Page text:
Ohana Oasis readies retreat to once again help parents through loss of a child

The loss of a child hurts.

Heidi Low knows this.

The Kilauea woman lost her five-year-old daughter to a brain tumor in 2004.

Overcoming that death took spending time in nature, reflecting, feeling, writing and reading — and getting help — the kind of help Low now gives to other parents who face similar heartache.

“I was fortunate enough to have the skills, resources and broad group of support that got me through there,” Low said. “With all of that, it took me a good eight years to be genuinely happy, to enjoy and embrace every single day and not feel guilty about it.”

It started her on a road that led to the creation of Ohana Oasis, a nonprofit that provides a safe, peaceful retreat on Kauai for parents who have suffered the death of a child.

“There’s nothing out there like that, safe space for people to gain tools, process the way they needed to and be able to do it in an internal way,” said Low, executive director and founder of Ohana Oasis.

“I want to be able to provide that for them and I wanted to be able to do it in a way that it’s not grieving parents to grieving parent; it’s human to human, who have a shared experience of losing a child.”

The organization’s retreat coming up the first week of May offers parents daily activities such as snorkeling, helicopter tours, site seeing, bike riding and family dinners as a way to get to know each other and recover from their grief.

Each evening, parents can sit around a fire and can share their stories, the highs and lows, and if they want, talk about their child. They can hear about the fears, struggles and questions others have, too.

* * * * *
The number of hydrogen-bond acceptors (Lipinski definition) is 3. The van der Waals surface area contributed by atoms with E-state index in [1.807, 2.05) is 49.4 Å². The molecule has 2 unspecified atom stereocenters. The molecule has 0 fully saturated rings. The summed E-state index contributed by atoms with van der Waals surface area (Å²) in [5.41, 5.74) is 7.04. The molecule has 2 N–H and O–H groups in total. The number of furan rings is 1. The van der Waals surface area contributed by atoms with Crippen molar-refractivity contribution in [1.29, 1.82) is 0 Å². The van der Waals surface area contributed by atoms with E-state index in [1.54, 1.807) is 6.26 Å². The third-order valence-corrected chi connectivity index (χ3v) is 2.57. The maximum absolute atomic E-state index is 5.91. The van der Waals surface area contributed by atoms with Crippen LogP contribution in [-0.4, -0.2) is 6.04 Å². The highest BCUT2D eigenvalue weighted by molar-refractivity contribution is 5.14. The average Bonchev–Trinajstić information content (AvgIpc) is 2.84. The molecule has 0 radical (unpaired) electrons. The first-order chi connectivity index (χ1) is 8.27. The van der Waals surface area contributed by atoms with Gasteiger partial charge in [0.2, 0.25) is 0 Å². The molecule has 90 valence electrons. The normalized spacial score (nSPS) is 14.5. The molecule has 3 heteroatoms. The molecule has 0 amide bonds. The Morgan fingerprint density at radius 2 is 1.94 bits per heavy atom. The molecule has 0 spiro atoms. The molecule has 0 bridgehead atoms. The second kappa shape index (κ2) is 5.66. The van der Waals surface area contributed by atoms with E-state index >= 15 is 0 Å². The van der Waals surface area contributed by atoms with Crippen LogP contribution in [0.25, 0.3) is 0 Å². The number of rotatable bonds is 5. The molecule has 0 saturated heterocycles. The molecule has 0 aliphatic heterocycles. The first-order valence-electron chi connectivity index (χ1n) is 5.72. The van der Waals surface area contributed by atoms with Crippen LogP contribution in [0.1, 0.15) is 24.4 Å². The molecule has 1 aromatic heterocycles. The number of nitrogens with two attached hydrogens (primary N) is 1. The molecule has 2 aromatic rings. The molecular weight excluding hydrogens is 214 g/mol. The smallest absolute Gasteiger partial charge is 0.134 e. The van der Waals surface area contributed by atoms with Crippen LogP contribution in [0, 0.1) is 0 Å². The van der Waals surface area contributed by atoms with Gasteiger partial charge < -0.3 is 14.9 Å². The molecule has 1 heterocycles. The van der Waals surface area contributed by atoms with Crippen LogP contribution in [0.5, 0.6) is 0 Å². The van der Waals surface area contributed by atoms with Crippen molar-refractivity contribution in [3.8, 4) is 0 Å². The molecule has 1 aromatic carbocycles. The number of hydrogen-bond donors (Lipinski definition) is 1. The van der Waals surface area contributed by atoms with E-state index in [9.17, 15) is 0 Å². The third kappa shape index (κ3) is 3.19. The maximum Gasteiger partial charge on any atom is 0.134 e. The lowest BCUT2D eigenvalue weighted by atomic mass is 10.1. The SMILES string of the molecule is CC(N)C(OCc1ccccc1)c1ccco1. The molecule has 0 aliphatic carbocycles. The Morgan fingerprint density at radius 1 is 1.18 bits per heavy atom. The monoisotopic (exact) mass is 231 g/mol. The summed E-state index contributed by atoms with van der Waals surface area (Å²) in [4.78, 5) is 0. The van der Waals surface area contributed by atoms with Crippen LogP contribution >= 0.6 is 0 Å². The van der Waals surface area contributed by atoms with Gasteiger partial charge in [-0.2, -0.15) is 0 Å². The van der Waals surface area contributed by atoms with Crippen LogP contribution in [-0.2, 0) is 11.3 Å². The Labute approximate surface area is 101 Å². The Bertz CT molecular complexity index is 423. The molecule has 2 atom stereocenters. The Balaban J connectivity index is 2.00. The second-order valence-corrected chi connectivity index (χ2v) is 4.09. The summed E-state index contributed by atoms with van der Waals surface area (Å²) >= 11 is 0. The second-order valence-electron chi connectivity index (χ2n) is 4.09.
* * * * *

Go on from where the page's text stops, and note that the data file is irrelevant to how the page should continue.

Parents can also practice healing activities in the morning and focus on different concepts, such as honoring the past, living in the present and embracing the future. At week’s end, there’s a paddle out into Hanalei Bay for a final memorial ceremony.

Everybody heals in different ways, Low said. Some are external processors and talk things through. Others are internal processors. Ohana (which means family) Oasis (which means refuge) brings them together and lets the healing begin.

“For a lot of them, it’s the first chance they had no distraction of daily life,” Low said. “They can let things sink in, grasp what’s happened, grieve, and say, ‘I can move on.’

“It’s a big shift in how they operate in life.”

For some, continuing on without their child, trying to live again with joy, is the hardest part.

But there can be “new normal.” Parents can find peace, Low said, and learn to laugh again.

“It’s not your identify,” she said. “You are a whole person beyond having lost a child.”

This will be the fourth retreat since Ohana Oasis started in 2015. Twenty-two parents have attended one.

“It’s small enough that everybody can feel comfortable to share, but not so small they feel pressure to share,” Low said.

She raises money to pay for the entire retreat. It’s free for parents. The upcoming one is for eight moms, while past ones have been for couples.

Word of Ohana Oasis is spreading. Shortly after the first retreat, nearly 50 parents were on the waiting list. Today, that waiting list is about 100.

Each retreat runs about $20,000. To help raise money, a golf tournament to benefit Ohana Oasis is scheduled Friday.

Kauai, Low said, is nurturing and healing for grieving parents.

“They get so much just from being here with the island and the people,” Low said.

And it has changed lives, she said.

“I see a huge difference from day one to the last day,” she said.

Parents come to know they are not alone, that others have survived what they are going through.

During the retreat, parents connect with each other and help each other. Some become friends and support each other as they go on.

“They can embrace it and move forward,” she said. “Every single one of them, you can see a lightness in them.”

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